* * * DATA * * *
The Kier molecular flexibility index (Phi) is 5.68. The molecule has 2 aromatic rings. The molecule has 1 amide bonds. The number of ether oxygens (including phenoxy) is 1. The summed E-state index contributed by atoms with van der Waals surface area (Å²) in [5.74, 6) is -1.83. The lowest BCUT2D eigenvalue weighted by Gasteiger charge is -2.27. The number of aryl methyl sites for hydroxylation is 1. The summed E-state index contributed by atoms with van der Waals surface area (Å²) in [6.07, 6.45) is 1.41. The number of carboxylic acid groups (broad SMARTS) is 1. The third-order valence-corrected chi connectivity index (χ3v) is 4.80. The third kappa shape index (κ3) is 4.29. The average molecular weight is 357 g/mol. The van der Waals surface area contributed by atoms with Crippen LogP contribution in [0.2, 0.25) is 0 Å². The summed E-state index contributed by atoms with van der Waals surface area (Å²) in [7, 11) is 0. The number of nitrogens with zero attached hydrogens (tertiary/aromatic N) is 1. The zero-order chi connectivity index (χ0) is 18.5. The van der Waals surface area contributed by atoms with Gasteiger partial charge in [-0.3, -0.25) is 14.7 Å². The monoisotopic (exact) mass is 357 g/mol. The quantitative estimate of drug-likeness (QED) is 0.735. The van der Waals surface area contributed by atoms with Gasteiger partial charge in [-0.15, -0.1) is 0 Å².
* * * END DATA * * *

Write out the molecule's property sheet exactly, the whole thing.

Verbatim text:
The Kier molecular flexibility index (Phi) is 5.68. The molecule has 2 aromatic rings. The molecule has 1 amide bonds. The number of ether oxygens (including phenoxy) is 1. The summed E-state index contributed by atoms with van der Waals surface area (Å²) in [5.74, 6) is -1.83. The lowest BCUT2D eigenvalue weighted by Gasteiger charge is -2.27. The number of aryl methyl sites for hydroxylation is 1. The summed E-state index contributed by atoms with van der Waals surface area (Å²) in [6.07, 6.45) is 1.41. The number of carboxylic acid groups (broad SMARTS) is 1. The third-order valence-corrected chi connectivity index (χ3v) is 4.80. The third kappa shape index (κ3) is 4.29. The average molecular weight is 357 g/mol. The van der Waals surface area contributed by atoms with Crippen LogP contribution in [0.2, 0.25) is 0 Å². The summed E-state index contributed by atoms with van der Waals surface area (Å²) in [7, 11) is 0. The number of nitrogens with zero attached hydrogens (tertiary/aromatic N) is 1. The zero-order chi connectivity index (χ0) is 18.5. The van der Waals surface area contributed by atoms with Gasteiger partial charge in [-0.3, -0.25) is 14.7 Å². The monoisotopic (exact) mass is 357 g/mol. The quantitative estimate of drug-likeness (QED) is 0.735. The van der Waals surface area contributed by atoms with Gasteiger partial charge in [-0.15, -0.1) is 0 Å².